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Acclaimed and off-beat magazine The Believer has new owner

Associated Press logo Associated Press 3/30/2017 By HILLEL ITALIE, AP National Writer
A sign for the Black Mountain Institute hangs in a hallway in a building at the University of Las Vegas, Nevada, Wednesday, March 29, 2017, in Las Vegas. The the Black Mountain Institute has purchased The Believer, a highly praised and proudly off-beat literary magazine founded in 2003. (AP Photo/John Locher) © The Associated Press A sign for the Black Mountain Institute hangs in a hallway in a building at the University of Las Vegas, Nevada, Wednesday, March 29, 2017, in Las Vegas. The the Black Mountain Institute has purchased The Believer, a highly praised and proudly off-beat literary magazine founded in 2003. (AP Photo/John Locher)

NEW YORK (AP) — A highly praised and proudly off-beat literary magazine, where contributors have ranged from Nick Hornby and Anne Carson to Leslie Jamison and Daniel Handler, is changing ownership.

The Believer, a San Francisco-based publication and five-time finalist for the National Magazine Award, has been purchased by the Black Mountain Institute at The University of Nevada, Las Vegas. The Believer was founded in 2003 by authors Vendela Vida, Ed Park and Heidi Julavits, with a commitment "to journalism and essays that are frequently very long, book reviews that are not necessarily timely, and interviews that are intimate, frank and also very long." It had been published by McSweeney's, the independent company run by Vida's husband, author Dave Eggers.

The Black Mountain Institute was established in 2006. It sponsors a wide range of programs, publications and fellowships, working with Nobel laureates Toni Morrison and Wole Soyinka, among others. The Believer will be edited by the institute's executive director, Joshua Wolf Shenk. Financial terms for the acquisition weren't disclosed. The Believer will continue to be released bi-monthly, and the first edition under Shenk's leadership is scheduled for Aug. 1.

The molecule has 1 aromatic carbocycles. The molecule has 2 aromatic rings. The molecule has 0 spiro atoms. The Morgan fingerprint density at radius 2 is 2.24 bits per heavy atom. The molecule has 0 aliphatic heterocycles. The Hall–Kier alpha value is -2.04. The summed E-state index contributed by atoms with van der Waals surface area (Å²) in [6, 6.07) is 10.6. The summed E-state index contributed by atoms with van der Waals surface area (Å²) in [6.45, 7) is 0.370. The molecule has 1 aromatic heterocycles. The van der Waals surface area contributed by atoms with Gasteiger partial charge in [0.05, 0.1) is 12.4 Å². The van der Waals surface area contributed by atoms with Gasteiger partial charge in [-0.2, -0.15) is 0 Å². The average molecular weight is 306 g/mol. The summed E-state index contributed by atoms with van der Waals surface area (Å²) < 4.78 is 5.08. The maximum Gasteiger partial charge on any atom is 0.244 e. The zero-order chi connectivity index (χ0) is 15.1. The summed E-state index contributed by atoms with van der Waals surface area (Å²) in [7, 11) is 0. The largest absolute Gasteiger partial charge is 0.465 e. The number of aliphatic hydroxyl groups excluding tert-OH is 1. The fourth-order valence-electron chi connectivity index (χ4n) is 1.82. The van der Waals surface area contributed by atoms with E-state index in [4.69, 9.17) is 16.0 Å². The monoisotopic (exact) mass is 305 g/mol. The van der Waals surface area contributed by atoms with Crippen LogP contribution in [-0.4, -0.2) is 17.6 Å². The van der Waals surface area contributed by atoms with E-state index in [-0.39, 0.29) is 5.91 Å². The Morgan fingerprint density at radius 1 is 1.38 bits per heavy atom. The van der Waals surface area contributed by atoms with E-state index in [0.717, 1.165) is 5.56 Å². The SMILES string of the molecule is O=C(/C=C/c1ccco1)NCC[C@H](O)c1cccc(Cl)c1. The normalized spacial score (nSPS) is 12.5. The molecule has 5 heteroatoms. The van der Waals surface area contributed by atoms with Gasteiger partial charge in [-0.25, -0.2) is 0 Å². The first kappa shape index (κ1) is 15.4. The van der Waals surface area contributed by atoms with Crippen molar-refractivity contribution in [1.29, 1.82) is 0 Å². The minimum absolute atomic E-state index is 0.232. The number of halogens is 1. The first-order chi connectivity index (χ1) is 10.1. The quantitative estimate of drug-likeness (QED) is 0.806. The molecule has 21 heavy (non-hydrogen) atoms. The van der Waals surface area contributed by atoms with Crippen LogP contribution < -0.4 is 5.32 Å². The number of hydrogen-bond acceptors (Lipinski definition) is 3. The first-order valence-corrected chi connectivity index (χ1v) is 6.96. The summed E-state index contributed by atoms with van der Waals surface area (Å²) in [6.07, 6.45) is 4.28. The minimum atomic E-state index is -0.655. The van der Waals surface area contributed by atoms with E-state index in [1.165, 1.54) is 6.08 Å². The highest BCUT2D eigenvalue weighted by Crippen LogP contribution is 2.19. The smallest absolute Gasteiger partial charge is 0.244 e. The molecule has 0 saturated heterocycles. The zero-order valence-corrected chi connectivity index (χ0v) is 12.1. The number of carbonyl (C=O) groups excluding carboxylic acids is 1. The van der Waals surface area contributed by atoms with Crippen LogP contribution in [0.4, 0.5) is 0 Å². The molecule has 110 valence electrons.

"In any era, it's a challenge to make a paper magazine work, especially a literary and arts magazine like The Believer that, by design, takes few ads. In this digital moment, producing a paper-and-glue magazine is especially hard," Vida told The Associated Press in a recent email. She said The Believer has always been "break even at best," although its readership has been steady (around 5,600 subscribers) and its finances have "become more reasonable and stable."

"The Black Mountain Institute has resources that can sustain The Believer and help it thrive. To persist and grow, The Believer needs resources and an ambitious agenda, and Josh and the Black Mountain Institute have both."

Vida and Julavits will remain as consultants to the magazine. (Park left The Believer in 2011.) On April 21-22, Vida will be in Las Vegas and with Shenk will host "American Dreams: A Festival," presented by The Believer and the Black Mountain Institute and featuring Eggers, Carrie Brownstein and Miranda July among others.

Shenk told the AP that he was a longtime admirer of The Believer and called it "a perfect blend of alt and popular." He said he looked forward to working with Handler, Hornby and other longtime contributors, while seeking new talent and ideas.

"It's always been a space for emerging writers, and writers who want to do something weird and beautiful," he said. "I just ran into the poet Jamaal May, and I was asking him, 'What do you want to report on and come back with a dispatch?' I'd also like to find the modern Hunter Thompson, a real literary outlaw to cover (President Donald) Trump's Washington."

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